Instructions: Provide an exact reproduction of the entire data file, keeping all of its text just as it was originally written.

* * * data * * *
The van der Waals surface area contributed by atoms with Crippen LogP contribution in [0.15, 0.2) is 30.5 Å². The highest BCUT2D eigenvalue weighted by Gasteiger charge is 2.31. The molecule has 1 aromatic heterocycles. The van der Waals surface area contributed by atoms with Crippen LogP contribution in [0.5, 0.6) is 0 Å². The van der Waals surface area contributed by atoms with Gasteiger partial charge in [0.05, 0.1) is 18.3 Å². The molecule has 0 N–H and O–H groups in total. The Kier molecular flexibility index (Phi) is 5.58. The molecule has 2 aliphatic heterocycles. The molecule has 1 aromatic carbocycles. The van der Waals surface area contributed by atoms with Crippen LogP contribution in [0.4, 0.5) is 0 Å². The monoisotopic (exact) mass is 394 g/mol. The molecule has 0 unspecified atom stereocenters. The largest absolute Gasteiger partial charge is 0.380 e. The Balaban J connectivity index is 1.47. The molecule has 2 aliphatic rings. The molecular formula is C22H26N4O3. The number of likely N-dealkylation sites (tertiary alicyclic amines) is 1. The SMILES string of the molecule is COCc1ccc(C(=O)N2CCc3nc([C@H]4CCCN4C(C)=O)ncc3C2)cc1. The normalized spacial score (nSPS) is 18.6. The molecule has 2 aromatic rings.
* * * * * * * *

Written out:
The van der Waals surface area contributed by atoms with Crippen LogP contribution in [0.15, 0.2) is 30.5 Å². The highest BCUT2D eigenvalue weighted by Gasteiger charge is 2.31. The molecule has 1 aromatic heterocycles. The van der Waals surface area contributed by atoms with Crippen LogP contribution in [0.5, 0.6) is 0 Å². The van der Waals surface area contributed by atoms with Gasteiger partial charge in [0.05, 0.1) is 18.3 Å². The molecule has 0 N–H and O–H groups in total. The Kier molecular flexibility index (Phi) is 5.58. The molecule has 2 aliphatic heterocycles. The molecule has 1 aromatic carbocycles. The van der Waals surface area contributed by atoms with Crippen LogP contribution in [0.4, 0.5) is 0 Å². The monoisotopic (exact) mass is 394 g/mol. The molecule has 0 unspecified atom stereocenters. The largest absolute Gasteiger partial charge is 0.380 e. The Balaban J connectivity index is 1.47. The molecule has 2 aliphatic rings. The molecular formula is C22H26N4O3. The number of likely N-dealkylation sites (tertiary alicyclic amines) is 1. The SMILES string of the molecule is COCc1ccc(C(=O)N2CCc3nc([C@H]4CCCN4C(C)=O)ncc3C2)cc1. The normalized spacial score (nSPS) is 18.6. The molecule has 2 aromatic rings.